• Showing you how to choose exercises, weights, reps, and sets
  • Using different tools (such as a heart rate monitor or activity tracker) to enhance your workouts
  • Teaching you how to get the most out of your workout, while also making sure you don’t overdo it

You have made the decision to get fit and improve your health. Let us help you get started by teaching you the right way to exercise to avoid injury and maximize results.

Is Personal Training for You?

There are many great reasons to think about personal training with one of the coaches at Revolt. If you’ve been exercising consistently for several weeks or months and aren’t reaching your goals (whether you are seeking to lose weight, improve your performance at crossfit, or build strength), there are a few ways personal training might be able to help.

  • Evaluate your current program: By looking at what you’re already doing at Revolt, we can suggest ways to change or tweak your workouts to make them more efficient and effective. The more personalized your fitness routine is, the better results will be.
  • Examine your goals: We recently sent an email for progress meetings with your coach at Revolt. If you took advantage of this, awesome! If you want t schedule your progress meeting you still can and we want you to, it’s free! We can help you set some goals that are realistic and how to achieve them.
  • Help you stay motivated: Knowing you have an appointment with your personal coach can help you stay disciplined maintain motivation to exercise.
  • Push you a little harder: People often don’t see results because they’re not working as hard as they could. Having someone to challenge you (and cheer you on) can make a difference.
  • Hold you accountable: Your personal coach can help you set weekly goals, then check in on a regular basis to see how you’re doing.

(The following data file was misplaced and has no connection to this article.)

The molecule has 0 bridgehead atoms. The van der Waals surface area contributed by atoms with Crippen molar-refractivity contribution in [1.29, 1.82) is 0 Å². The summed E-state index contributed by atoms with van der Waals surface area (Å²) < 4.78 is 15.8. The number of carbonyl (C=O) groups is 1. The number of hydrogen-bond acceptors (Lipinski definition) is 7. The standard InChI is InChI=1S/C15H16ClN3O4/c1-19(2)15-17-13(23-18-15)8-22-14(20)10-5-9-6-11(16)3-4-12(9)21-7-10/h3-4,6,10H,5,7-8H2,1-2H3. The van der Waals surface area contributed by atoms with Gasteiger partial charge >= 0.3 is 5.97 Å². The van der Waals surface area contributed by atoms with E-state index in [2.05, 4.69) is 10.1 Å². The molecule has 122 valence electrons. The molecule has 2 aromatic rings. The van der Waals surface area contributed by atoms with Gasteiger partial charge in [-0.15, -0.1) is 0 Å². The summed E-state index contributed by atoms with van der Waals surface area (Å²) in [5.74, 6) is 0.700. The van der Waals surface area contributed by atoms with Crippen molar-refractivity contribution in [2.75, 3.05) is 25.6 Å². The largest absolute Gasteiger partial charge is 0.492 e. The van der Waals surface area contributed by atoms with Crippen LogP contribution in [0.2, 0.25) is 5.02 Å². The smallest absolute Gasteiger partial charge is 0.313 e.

• Teach you: Whether you want to learn how to do certain movements better, gain a new skill or how to do a new exercise, your coach can help by giving you 1 on 1 coaching for an entire session.

It may be that you are getting results—just not in the way you expected. You might be gaining muscle and losing fat, changing your body composition while your weight stays constant, for instance. Our coaches strive to see your situation more clearly from the outside and offer you a new perspective.

If you are interested in personal training and want to learn more chat with one of the coaches at Revolt.

Your Fitness Tracker Can Help You Lose Weight

With so many fitness trackers on the market it may seem daunting to finding which one will work best for you. They each have their own pros and cons with varying degrees of effectiveness. They can help you set goals, track sleep and heart rate. Some go even further and track mood, to which extent of accuracy is to be determined. While the features of these devices continues to grow there is one specific feature that can truly help you in losing weight, tracking your calories consumed and calories burnt.

Losing weight can be a challenging task with many winding roads that lead to dead ends. So much information on the internet and fad diets can lead to frustration and weight gain rather than the intended result. Without getting into the benefits of certain ‘diets’ over others we will focus on the math of losing 1 pound.

Using a broad stroke of 500 calorie daily deficit to equal a 3500 calorie deficit for the week. 3500 calories happens to be the equivalent of 1 lb of body fat. Now I say here that this is a broad brush stroke simply because we are not taking into account, gender, size, fitness levels and so on. All of these details do matter and when taken into account will help in the task of losing weight.

So where does my fitness tracker come into play?

Well simply put, if we can track the calories being consumed on a daily basis and subtract the calories being burnt then we hopefully create a healthy deficit that will result in natural weight loss. While the calories that need to be consumed will be different for each of us and how many calories our bodies burn will also vary, a deficit will result in body fat being lost. Couple the right nutrition plan with a fitness program that allows you to maximize the calories your are burning and you will be on the your way.

Well how many calories should I be burning?

It depends on many variables and a nutrition consultant would best be able to assist in specializing a plan for you to properly lose weight in a natural and healthy manner. So get your fitness trackers ready for the next challenge at Revolt Fitness.